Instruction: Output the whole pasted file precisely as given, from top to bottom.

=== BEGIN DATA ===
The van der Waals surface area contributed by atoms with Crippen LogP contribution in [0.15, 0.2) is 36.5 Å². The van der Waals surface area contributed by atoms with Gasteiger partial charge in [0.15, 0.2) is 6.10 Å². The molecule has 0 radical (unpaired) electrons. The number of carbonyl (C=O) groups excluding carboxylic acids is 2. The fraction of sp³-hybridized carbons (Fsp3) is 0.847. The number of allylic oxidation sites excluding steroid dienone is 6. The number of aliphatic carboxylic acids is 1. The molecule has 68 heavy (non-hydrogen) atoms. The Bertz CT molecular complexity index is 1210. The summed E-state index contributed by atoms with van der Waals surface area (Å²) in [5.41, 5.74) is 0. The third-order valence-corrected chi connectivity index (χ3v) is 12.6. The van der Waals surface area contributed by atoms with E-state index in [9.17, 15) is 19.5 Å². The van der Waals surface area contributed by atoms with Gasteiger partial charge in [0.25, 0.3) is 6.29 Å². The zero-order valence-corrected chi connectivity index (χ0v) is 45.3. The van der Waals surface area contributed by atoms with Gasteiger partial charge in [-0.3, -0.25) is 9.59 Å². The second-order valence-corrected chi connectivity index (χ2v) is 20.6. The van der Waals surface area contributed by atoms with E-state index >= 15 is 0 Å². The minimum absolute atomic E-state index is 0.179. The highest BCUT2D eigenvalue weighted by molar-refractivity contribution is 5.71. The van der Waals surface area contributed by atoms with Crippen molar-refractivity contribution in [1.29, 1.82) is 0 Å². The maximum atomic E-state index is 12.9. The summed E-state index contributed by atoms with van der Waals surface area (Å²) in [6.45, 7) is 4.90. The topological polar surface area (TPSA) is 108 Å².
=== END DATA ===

The van der Waals surface area contributed by atoms with Crippen LogP contribution in [0.15, 0.2) is 36.5 Å². The van der Waals surface area contributed by atoms with Gasteiger partial charge in [0.15, 0.2) is 6.10 Å². The molecule has 0 radical (unpaired) electrons. The number of carbonyl (C=O) groups excluding carboxylic acids is 2. The fraction of sp³-hybridized carbons (Fsp3) is 0.847. The number of allylic oxidation sites excluding steroid dienone is 6. The number of aliphatic carboxylic acids is 1. The molecule has 68 heavy (non-hydrogen) atoms. The Bertz CT molecular complexity index is 1210. The summed E-state index contributed by atoms with van der Waals surface area (Å²) in [5.41, 5.74) is 0. The third-order valence-corrected chi connectivity index (χ3v) is 12.6. The van der Waals surface area contributed by atoms with E-state index in [9.17, 15) is 19.5 Å². The van der Waals surface area contributed by atoms with Gasteiger partial charge in [0.25, 0.3) is 6.29 Å². The zero-order valence-corrected chi connectivity index (χ0v) is 45.3. The van der Waals surface area contributed by atoms with Gasteiger partial charge in [-0.3, -0.25) is 9.59 Å². The second-order valence-corrected chi connectivity index (χ2v) is 20.6. The van der Waals surface area contributed by atoms with E-state index >= 15 is 0 Å². The minimum absolute atomic E-state index is 0.179. The highest BCUT2D eigenvalue weighted by molar-refractivity contribution is 5.71. The van der Waals surface area contributed by atoms with Crippen molar-refractivity contribution in [1.29, 1.82) is 0 Å². The maximum atomic E-state index is 12.9. The summed E-state index contributed by atoms with van der Waals surface area (Å²) in [6.45, 7) is 4.90. The topological polar surface area (TPSA) is 108 Å².